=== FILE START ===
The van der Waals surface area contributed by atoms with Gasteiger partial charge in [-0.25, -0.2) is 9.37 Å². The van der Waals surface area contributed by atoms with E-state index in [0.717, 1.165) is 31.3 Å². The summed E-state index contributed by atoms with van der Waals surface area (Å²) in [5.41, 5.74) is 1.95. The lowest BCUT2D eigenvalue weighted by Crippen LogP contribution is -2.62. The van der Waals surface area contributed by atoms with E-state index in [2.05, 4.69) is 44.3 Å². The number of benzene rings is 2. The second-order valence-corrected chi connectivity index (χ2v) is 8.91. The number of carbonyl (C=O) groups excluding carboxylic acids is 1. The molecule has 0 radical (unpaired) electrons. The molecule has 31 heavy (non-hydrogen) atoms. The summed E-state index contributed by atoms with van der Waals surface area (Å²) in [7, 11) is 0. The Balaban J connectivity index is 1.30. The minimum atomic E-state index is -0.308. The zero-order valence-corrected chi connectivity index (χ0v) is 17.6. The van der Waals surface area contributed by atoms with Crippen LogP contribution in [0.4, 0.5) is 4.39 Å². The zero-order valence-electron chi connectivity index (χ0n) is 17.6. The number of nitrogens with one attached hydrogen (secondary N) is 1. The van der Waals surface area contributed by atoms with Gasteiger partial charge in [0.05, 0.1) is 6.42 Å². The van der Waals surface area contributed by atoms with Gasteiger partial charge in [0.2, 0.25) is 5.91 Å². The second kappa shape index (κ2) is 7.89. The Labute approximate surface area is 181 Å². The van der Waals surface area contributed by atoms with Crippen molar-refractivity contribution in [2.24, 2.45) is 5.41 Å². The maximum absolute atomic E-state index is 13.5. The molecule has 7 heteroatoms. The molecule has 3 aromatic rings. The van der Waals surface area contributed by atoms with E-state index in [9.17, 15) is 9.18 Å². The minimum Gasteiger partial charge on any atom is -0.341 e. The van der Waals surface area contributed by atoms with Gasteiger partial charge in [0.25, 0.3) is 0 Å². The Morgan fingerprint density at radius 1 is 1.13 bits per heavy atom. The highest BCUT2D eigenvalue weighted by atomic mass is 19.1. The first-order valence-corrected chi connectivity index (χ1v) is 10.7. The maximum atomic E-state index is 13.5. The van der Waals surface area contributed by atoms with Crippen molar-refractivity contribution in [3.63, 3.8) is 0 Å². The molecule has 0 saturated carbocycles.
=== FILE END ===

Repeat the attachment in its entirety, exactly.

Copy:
The van der Waals surface area contributed by atoms with Gasteiger partial charge in [-0.25, -0.2) is 9.37 Å². The van der Waals surface area contributed by atoms with E-state index in [0.717, 1.165) is 31.3 Å². The summed E-state index contributed by atoms with van der Waals surface area (Å²) in [5.41, 5.74) is 1.95. The lowest BCUT2D eigenvalue weighted by Crippen LogP contribution is -2.62. The van der Waals surface area contributed by atoms with E-state index in [2.05, 4.69) is 44.3 Å². The number of benzene rings is 2. The second-order valence-corrected chi connectivity index (χ2v) is 8.91. The number of carbonyl (C=O) groups excluding carboxylic acids is 1. The molecule has 0 radical (unpaired) electrons. The molecule has 31 heavy (non-hydrogen) atoms. The summed E-state index contributed by atoms with van der Waals surface area (Å²) in [7, 11) is 0. The Balaban J connectivity index is 1.30. The minimum atomic E-state index is -0.308. The zero-order valence-corrected chi connectivity index (χ0v) is 17.6. The van der Waals surface area contributed by atoms with Crippen LogP contribution in [0.4, 0.5) is 4.39 Å². The zero-order valence-electron chi connectivity index (χ0n) is 17.6. The number of nitrogens with one attached hydrogen (secondary N) is 1. The van der Waals surface area contributed by atoms with Gasteiger partial charge in [0.05, 0.1) is 6.42 Å². The van der Waals surface area contributed by atoms with Gasteiger partial charge in [0.2, 0.25) is 5.91 Å². The second kappa shape index (κ2) is 7.89. The Labute approximate surface area is 181 Å². The van der Waals surface area contributed by atoms with Crippen molar-refractivity contribution in [2.24, 2.45) is 5.41 Å². The maximum absolute atomic E-state index is 13.5. The molecule has 7 heteroatoms. The molecule has 3 aromatic rings. The van der Waals surface area contributed by atoms with E-state index in [9.17, 15) is 9.18 Å². The minimum Gasteiger partial charge on any atom is -0.341 e. The van der Waals surface area contributed by atoms with Gasteiger partial charge in [0.25, 0.3) is 0 Å². The Morgan fingerprint density at radius 1 is 1.13 bits per heavy atom. The highest BCUT2D eigenvalue weighted by atomic mass is 19.1. The first-order valence-corrected chi connectivity index (χ1v) is 10.7. The maximum atomic E-state index is 13.5. The van der Waals surface area contributed by atoms with Crippen molar-refractivity contribution in [3.63, 3.8) is 0 Å². The molecule has 0 saturated carbocycles.